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Take the Lead: Let’s change the future of mental health for kids together

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Take the Lead is a blog series from Teri Nestel, president and CEO of Children’s Miracle Network Hospitals. In this leadership-focused series, Teri will share her insights and leadership lessons alike.

May is National Mental Health Awareness month – a time when communities come together to spotlight the importance of caring for our mental health. And that includes our youth.

As COVID-19 continues to impact our world, children’s hospitals keep seeing ripple effects unfold – gaps in preventative care and lower immunization rates, to name a few.

But perhaps the greatest lingering effect of the pandemic is on children’s mental health. In fact, mental health is among the top concerns of our member hospitals that participated in the Children’s Miracle Network Hospitals COVID Impact Survey.

In 2020 one of our member hospitals, Lurie Children’s Hospital of Chicago, surveyed 1,000 patients around the country and found that 71 percent of parents said the pandemic had taken a toll on their children’s mental health, and 69 percent said the pandemic was the worst thing to happen to their child.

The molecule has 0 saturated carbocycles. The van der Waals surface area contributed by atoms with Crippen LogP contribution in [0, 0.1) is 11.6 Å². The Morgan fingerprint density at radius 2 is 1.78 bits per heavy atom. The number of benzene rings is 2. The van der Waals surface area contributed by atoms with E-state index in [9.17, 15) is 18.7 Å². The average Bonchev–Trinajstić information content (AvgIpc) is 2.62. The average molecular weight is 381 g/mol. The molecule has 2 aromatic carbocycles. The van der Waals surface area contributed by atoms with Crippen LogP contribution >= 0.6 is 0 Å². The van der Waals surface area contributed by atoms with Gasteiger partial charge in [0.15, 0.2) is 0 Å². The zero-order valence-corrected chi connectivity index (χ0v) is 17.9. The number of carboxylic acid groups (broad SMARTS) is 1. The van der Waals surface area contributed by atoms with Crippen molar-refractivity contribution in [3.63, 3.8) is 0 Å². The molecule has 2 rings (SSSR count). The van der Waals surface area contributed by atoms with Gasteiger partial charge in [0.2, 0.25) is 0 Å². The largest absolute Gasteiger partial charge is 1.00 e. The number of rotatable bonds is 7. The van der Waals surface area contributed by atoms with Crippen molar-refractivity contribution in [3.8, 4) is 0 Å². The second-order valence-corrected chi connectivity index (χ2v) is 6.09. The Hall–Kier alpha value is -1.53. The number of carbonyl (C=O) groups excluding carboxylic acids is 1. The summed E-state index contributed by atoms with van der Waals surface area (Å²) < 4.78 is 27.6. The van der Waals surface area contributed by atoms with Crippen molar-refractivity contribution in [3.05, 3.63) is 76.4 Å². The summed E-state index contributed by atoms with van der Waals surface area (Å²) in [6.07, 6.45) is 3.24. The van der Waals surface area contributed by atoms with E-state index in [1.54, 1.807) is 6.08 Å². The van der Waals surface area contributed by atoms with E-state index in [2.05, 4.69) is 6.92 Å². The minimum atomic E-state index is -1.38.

A national survey of 3,300 high schoolers conducted in the spring of 2020 found close to a third of students felt more unhappy and depressed than usual.

And a report by Mental Health America (MHA) found more than 2.5 million youth in the U.S. have severe depression, with minority youth at the greatest risk.

National research and resulting data supporting children’s mental health concerns are prevalent. Our member hospitals are committed to improving mental health for all kids with the support of donations from our community and partners. In 2021, 24 percent of the $411 million raised by our organization contributed to patient services, including the mental health and well-being of patients and families at local children’s hospitals.

A great example of patient services that we often highlight is child life specialists. These individuals support the emotional and mental health needs of young, hospitalized patients and their families with programs that bring comfort, joy, and a sense of normalcy, such as art therapy, music therapy, pet therapy, play activities, and comfort toys and tools. Here’s a beautiful story about an award-winning child life specialist at Children’s Health in Dallas.

Kids can’t wait. Let’s change the future of mental health for kids together.